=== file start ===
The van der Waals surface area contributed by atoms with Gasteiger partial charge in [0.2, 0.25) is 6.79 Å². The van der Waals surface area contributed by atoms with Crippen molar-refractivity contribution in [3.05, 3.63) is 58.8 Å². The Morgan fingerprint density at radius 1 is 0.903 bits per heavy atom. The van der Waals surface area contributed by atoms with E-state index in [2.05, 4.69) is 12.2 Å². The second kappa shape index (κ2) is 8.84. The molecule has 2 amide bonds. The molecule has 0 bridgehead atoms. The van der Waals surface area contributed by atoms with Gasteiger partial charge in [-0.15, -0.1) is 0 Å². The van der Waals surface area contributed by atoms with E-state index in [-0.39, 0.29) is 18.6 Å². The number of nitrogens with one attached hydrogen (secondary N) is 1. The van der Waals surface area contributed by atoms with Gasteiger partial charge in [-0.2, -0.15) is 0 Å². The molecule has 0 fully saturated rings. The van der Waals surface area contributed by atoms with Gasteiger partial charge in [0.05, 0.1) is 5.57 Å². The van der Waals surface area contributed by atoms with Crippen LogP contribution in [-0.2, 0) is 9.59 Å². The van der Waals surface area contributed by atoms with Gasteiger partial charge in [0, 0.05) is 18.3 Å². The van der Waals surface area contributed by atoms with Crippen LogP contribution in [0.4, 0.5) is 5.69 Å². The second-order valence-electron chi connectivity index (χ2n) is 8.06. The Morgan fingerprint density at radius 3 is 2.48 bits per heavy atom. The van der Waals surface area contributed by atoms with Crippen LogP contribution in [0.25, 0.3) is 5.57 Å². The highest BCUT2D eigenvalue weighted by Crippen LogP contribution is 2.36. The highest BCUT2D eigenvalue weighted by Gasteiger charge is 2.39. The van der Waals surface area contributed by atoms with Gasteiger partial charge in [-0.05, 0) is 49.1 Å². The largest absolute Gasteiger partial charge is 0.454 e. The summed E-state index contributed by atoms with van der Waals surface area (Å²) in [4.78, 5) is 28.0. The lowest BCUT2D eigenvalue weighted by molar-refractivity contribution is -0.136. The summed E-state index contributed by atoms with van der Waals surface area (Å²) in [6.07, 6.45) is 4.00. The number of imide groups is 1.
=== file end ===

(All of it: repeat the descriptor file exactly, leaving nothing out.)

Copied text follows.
The van der Waals surface area contributed by atoms with Gasteiger partial charge in [0.2, 0.25) is 6.79 Å². The van der Waals surface area contributed by atoms with Crippen molar-refractivity contribution in [3.05, 3.63) is 58.8 Å². The Morgan fingerprint density at radius 1 is 0.903 bits per heavy atom. The van der Waals surface area contributed by atoms with E-state index in [2.05, 4.69) is 12.2 Å². The second kappa shape index (κ2) is 8.84. The molecule has 2 amide bonds. The molecule has 0 bridgehead atoms. The van der Waals surface area contributed by atoms with Gasteiger partial charge in [-0.15, -0.1) is 0 Å². The van der Waals surface area contributed by atoms with E-state index in [-0.39, 0.29) is 18.6 Å². The number of nitrogens with one attached hydrogen (secondary N) is 1. The van der Waals surface area contributed by atoms with Gasteiger partial charge in [-0.2, -0.15) is 0 Å². The molecule has 0 fully saturated rings. The van der Waals surface area contributed by atoms with Gasteiger partial charge in [0.05, 0.1) is 5.57 Å². The van der Waals surface area contributed by atoms with Crippen LogP contribution in [-0.2, 0) is 9.59 Å². The van der Waals surface area contributed by atoms with Gasteiger partial charge in [0, 0.05) is 18.3 Å². The van der Waals surface area contributed by atoms with Crippen LogP contribution in [0.4, 0.5) is 5.69 Å². The second-order valence-electron chi connectivity index (χ2n) is 8.06. The Morgan fingerprint density at radius 3 is 2.48 bits per heavy atom. The van der Waals surface area contributed by atoms with Crippen LogP contribution in [0.25, 0.3) is 5.57 Å². The highest BCUT2D eigenvalue weighted by Crippen LogP contribution is 2.36. The highest BCUT2D eigenvalue weighted by Gasteiger charge is 2.39. The van der Waals surface area contributed by atoms with Gasteiger partial charge in [-0.05, 0) is 49.1 Å². The largest absolute Gasteiger partial charge is 0.454 e. The summed E-state index contributed by atoms with van der Waals surface area (Å²) in [4.78, 5) is 28.0. The lowest BCUT2D eigenvalue weighted by molar-refractivity contribution is -0.136. The summed E-state index contributed by atoms with van der Waals surface area (Å²) in [6.07, 6.45) is 4.00. The number of imide groups is 1.